Multi-family house with heating circuit mixer per heat interface unit

Separate heating circuit mixer per heat interface unit

a) Each residential unit has its own heating circuit control. This variant is usually used with higher system temperatures – e.g. with partial heat transfer via radiators or integration of decentralised fresh water technology – or due to corresponding subsidies.

Ideally, the heating circuit control is weather-compensated and influenced by room temperature. This combination achieves the highest temperature stability.

In the °CALEONbox system, residents can set their desired temperature room by room. The weighting of the room temperature compared to the weather-compensation can be adjusted by the technician in the expert menu of the °CALEON Room Controller.

The mixer is controlled via configurable additional outputs of the °CALEONbox and the outside temperature is shared system-wide via the building CAN bus.

Multi-family house flow control

Central control of the flow temperature

b) In many cases, the control of the central flow temperature is isolated from the multi-zone controls in the flats and is determined, for example, by the controller of the heat source. As the central control system therefore does not know the actual demand, it is often set to an over-supply and thus compromises energy efficiency.

°CALEONbox systems, on the other hand, can be optionally supplemented with an HCC heating controller. As these communicate with each other via the building CAN bus, the flow temperature can be adapted to the cumulative heat demand from all residential units according to the situation.

Within each residential unit, multi-zone control runs as usual via the private CAN bus.

Access management in large systems

Particularly in commercial or public surface heating systems, different user groups require different levels of authorisation. For example, office staff should not be able to make system settings, hotel guests should be restricted to their own room and residents of a retirement home should be given the simplest possible operating options.

°CALEON Room Controllers offer three levels for restricting the user interface:

Menu lock

A classic menu lock restricts the expert layer

Room sync

The “Room synchronisation” function can be used to switch the display of the rooms of further °CALEONs on or off

Interface mode

With the “Hide menu” interface mode, the user’s authority is limited to a single screen to set the current target temperature.

Integration into building management systems

In the course of the rise of connectivity in HVAC systems, surface heating systems are also increasingly linked to building management systems (BMS). However, these are still the exception and also use diverse protocols. The occasional use of bus converters, e.g. from CAN to Modbus or BACnet, can fulfil this requirement where necessary without making the standard devices more expensive.

To the extent that BMS integration is becoming more widespread and a standard protocol such as Modbus emerges, a direct interface on the °CALEONbox can be implemented on an OEM basis to query operating states or set temperatures.


Opportunities of remote servicing for installers and manufacturers

There is often a higher service requirement for large-scale systems, as they are technically more complex on the one hand and, on the other, operational reliability is particularly important for legal or economic reasons.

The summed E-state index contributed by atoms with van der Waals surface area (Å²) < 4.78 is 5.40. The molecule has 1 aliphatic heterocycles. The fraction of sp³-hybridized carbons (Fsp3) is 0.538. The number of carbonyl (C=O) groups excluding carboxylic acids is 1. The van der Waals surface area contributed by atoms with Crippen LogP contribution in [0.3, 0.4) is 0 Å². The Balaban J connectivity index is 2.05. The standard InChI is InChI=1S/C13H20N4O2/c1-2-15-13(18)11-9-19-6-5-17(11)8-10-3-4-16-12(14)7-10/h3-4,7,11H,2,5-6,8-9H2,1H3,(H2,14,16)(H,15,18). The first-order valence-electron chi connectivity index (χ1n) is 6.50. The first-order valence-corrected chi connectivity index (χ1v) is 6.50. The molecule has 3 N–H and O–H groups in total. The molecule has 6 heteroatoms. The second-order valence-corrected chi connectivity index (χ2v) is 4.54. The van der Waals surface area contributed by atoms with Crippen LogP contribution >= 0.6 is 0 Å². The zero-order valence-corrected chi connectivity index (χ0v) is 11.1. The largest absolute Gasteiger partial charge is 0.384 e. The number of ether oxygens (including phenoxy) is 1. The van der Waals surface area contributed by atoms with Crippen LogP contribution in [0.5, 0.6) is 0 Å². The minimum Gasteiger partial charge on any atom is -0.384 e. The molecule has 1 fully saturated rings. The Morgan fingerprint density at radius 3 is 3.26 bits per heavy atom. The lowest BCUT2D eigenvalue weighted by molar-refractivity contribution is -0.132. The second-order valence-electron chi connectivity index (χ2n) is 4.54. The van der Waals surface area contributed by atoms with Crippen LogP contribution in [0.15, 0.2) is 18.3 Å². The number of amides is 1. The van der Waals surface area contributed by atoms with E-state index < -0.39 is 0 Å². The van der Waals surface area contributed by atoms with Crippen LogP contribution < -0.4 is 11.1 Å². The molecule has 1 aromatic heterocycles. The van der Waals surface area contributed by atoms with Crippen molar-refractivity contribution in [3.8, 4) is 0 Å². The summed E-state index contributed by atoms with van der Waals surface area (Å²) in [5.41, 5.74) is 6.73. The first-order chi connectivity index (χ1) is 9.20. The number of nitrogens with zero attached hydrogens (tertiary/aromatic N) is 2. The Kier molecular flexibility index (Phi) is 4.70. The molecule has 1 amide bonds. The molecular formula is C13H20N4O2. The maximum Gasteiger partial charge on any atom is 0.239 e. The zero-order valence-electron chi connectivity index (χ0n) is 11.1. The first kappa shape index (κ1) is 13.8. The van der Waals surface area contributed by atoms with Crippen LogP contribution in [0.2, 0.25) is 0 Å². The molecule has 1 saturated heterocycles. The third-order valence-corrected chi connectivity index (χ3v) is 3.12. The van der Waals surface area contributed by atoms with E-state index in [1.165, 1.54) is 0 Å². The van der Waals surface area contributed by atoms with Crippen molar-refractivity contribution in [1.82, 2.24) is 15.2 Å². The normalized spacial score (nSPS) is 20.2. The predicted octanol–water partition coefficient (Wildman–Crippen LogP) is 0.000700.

By upgrading the freely available °CALEON App, which provides the end customer with basic functions such as the adjustment of target room temperatures or time programs, to °CALEON App Pro, the expert gains access to the entire °CALEON menu.

Many service cases can thus be solved much more quickly and cost-effectively from afar – particularly relevant in regions with long distances and high labour costs.

Ongoing system monitoring and optimisation also enable a higher service level, or as part of a maintenance contract, even additional sources of income for the trade and system manufacturers.

Since the °CALEON App Pro can even run the integrated commissioning wizard of a °CALEONbox system, manufacturers can also offer their customers a novel service: a guided remote setup. The installer is merely the executing body, while a specialist from the manufacturer takes over the system configuration via app. As an option, the installer can watch and learn live in front of the device on the construction site.

Clever system providers can also add checklists to the installation in order to ensure correct cabling and configuration. He could use this as part of an all-round carefree package as a sales strategy to reduce the usage barriers to their systems, raise the success rate of the installations and strengthen the personal bond through direct contact with the plumber.

Checklist for the installation of °CALEONbox large systems

✓ CAN bus wired in line from device to device, not e.g. star-shaped

✓ 1-wire bus wired in line from device to device. Short spur lines possible.

✓ Shielded, twisted pair cable used. At least 4 wires, 6 wires recommended.

✓ Maximum cable length respected: CAN bus cable max. 200m | 1-wire cable max. 100m

✓ Power supply of maximum 8 °CALEON Room Controllers via the °CALEONbox. If necessary, install a suitable external power supply unit (24VDC).

✓ All devices within a residential unit connected via private CAN bus (terminal block L), devices across residential units connected via building CAN bus (terminal block M)


[Disclaimer: The information provided here is intended to provide additional guidance on the correct installation of °CALEONbox systems according to the status at the time of publication. The official technical specifications can be found in the respective operating instructions]

Jonas Bicher

About the Author

Jonas Bicher has been managing director at SOREL since 2013.
He likes innovative ideas, usability design and software-based technologies

Related Posts